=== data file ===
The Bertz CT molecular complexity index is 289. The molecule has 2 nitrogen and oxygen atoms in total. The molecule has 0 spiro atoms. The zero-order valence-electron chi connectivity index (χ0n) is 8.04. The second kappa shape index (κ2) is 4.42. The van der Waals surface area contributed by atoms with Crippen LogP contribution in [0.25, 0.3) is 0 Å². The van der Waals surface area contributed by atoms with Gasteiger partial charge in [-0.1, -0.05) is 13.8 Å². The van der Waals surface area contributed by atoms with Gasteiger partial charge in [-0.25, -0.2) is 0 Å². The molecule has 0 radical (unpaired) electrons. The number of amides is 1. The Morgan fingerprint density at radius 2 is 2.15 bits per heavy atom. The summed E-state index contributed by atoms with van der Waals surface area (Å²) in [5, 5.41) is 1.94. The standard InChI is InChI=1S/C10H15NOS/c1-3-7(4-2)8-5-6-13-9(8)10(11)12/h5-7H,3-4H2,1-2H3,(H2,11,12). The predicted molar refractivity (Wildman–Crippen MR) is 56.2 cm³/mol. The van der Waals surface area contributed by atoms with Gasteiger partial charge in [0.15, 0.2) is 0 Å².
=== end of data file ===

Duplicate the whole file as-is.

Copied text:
The Bertz CT molecular complexity index is 289. The molecule has 2 nitrogen and oxygen atoms in total. The molecule has 0 spiro atoms. The zero-order valence-electron chi connectivity index (χ0n) is 8.04. The second kappa shape index (κ2) is 4.42. The van der Waals surface area contributed by atoms with Crippen LogP contribution in [0.25, 0.3) is 0 Å². The van der Waals surface area contributed by atoms with Gasteiger partial charge in [-0.1, -0.05) is 13.8 Å². The van der Waals surface area contributed by atoms with Gasteiger partial charge in [-0.25, -0.2) is 0 Å². The molecule has 0 radical (unpaired) electrons. The number of amides is 1. The Morgan fingerprint density at radius 2 is 2.15 bits per heavy atom. The summed E-state index contributed by atoms with van der Waals surface area (Å²) in [5, 5.41) is 1.94. The standard InChI is InChI=1S/C10H15NOS/c1-3-7(4-2)8-5-6-13-9(8)10(11)12/h5-7H,3-4H2,1-2H3,(H2,11,12). The predicted molar refractivity (Wildman–Crippen MR) is 56.2 cm³/mol. The van der Waals surface area contributed by atoms with Gasteiger partial charge in [0.15, 0.2) is 0 Å².